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Move over blueberries! There’s a new tiny, tart, intensely-colored fruit in town!
Ok, maybe not so new, considering elderberries were commonly used by Native Americans as a form of holistic medicine. But the purple-blue berries are certainly experiencing a resurgence, and not just because of their perceived health benefits.
Yes you can eat ripe and cooked elderberries. Unripe and raw elderberries can be poisonous and can cause you to be sick so be sure to always cook the berries before eating.
Early American settlers quickly recognized the edible appeal of the beautifully balanced berry, taking advantage of its sweet and tangy notes by integrating it into pies and wine. And the elderberry’s versatility is on full display today and can be found as tea, extracts and even pill form. In foods, you’ll find it incorporated into jams and jellies, cordials and syrups, ice cream, baked goods and more.
That's because elderberries are so easy to use in sweet and savory dishes of all sorts. So try substituting elderberries in the following lineup of diverse recipes, from creamy acai bowls, to Mediterranean lamb meatballs.
Diminutive, jewel-like, sweet-tart dried elderberries would make an excellent swap-in for cranberries in a holiday-ready pilaf, perfect for serving with all manner of roasted meats.
Eating your greens has never felt so good, when you toss them with juicy elderberries and strips of zesty red onion, crowned with goat cheese croutons and drizzled with garam masala spiced mango vinaigrette.
Elderberries underline the sweet and savory interplay of cucumbers and strawberries. You'll love how they soak up every possible drop of smoky pickling liquid, and release a pure explosion of flavor by popping in your mouth!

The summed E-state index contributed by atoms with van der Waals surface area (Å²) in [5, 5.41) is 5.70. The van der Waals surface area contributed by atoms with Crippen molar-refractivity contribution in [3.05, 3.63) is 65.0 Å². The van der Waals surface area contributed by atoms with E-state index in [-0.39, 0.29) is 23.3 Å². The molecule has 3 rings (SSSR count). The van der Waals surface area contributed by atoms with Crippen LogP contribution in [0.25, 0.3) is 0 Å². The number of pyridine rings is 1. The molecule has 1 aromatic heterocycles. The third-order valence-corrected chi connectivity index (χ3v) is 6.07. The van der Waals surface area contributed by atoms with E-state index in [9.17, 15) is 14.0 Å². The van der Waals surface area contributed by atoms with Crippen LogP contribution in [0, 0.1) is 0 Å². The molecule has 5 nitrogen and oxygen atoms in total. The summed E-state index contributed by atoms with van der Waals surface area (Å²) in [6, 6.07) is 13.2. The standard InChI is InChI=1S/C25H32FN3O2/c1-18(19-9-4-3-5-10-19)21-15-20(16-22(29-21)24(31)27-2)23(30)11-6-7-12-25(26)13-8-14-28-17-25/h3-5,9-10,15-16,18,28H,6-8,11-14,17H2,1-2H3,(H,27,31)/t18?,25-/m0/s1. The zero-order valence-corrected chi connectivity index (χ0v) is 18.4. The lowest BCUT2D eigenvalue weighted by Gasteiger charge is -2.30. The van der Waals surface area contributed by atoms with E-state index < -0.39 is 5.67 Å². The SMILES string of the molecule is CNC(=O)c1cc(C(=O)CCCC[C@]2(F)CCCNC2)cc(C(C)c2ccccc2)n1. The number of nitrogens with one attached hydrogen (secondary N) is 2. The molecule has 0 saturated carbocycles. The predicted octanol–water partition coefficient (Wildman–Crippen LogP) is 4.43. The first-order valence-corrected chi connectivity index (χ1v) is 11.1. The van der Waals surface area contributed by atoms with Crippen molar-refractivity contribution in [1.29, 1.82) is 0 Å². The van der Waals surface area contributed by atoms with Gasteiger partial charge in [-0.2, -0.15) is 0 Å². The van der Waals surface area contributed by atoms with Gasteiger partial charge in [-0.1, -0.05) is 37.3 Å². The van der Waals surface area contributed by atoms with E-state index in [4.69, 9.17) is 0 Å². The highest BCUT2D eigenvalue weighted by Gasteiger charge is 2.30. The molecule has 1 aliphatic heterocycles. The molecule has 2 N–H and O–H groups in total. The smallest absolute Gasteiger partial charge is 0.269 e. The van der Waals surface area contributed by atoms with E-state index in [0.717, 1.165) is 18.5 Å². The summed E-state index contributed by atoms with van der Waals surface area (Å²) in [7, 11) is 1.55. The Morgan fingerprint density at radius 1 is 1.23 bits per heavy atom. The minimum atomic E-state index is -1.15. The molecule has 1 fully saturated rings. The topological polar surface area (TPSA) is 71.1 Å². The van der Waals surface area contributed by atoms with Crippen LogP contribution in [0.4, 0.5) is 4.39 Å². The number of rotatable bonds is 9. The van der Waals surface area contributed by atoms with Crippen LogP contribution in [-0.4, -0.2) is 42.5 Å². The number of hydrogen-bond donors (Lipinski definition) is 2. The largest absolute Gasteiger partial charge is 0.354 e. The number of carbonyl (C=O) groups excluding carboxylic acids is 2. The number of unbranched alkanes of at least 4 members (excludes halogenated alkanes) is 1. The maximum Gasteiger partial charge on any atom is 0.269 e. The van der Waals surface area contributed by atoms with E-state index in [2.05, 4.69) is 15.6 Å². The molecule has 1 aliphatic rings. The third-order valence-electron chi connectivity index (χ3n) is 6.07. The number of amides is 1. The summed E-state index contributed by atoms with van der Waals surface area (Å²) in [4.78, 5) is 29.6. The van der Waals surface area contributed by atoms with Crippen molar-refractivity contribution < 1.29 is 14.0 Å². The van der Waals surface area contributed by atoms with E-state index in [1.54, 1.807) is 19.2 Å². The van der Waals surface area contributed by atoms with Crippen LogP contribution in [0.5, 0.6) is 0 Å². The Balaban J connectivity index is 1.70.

This easy and elegant dessert is a great showcase for tender elderberries, bathed in a peppery reduced balsamic and finished with vanilla-scented mascarpone.
An expanse of white chocolate makes an awesome backdrop for bright and tart dried elderberries, fashioned into a fast yet festive confection that's perfect for holiday gift-giving.
Barberries and elderberries actually have a great deal in common, from their size to their texture to their raisin-like fermented sweetness. That’s why dried elderberries would work wonderfully in a dish of Eastern Mediterranean meatballs, perfumed with mint and swiped with Greek yogurt.
Start your morning right with antioxidant-rich elderberries. An ideal addition to a colorful and satisfying acai bowl, they can either be pureed into the smoothie base, or used as an eye-popping topping, alongside a selection of fruit, nuts and seeds.
My oh my, who doesn't love berries, baked in a juicy, jammy pie? Use this recipe as a jumping-off point, by combining bouncy elderberries with anything you please, from strawberries and blueberries, to peaches and blackberries, to cranberries and apples.
Their natural tartness makes elderberries an inspired substitute for raspberries, when it comes to crafting homemade, fruity, black pepper-enlivened vinegar. Use it as a salad dressing, a marinade, or even a component in a uniquely flavorful cocktail.
Speaking of cocktails, elderberries add serious pizzazz to a warming winter sangria. Especially since they play so nicely with mulling spices, such as clove and cinnamon. Add elderberry juice or syrup (which have a pomegranate-like quality) to a muddle of sweet wine and orange liqueur, then pop a few beautiful berries on top.
Need help planning your weekly meals or using more berries in your cooking? Save your favorite food, dessert, drink recipes and organize your ingredients with McCormick Meal Planner.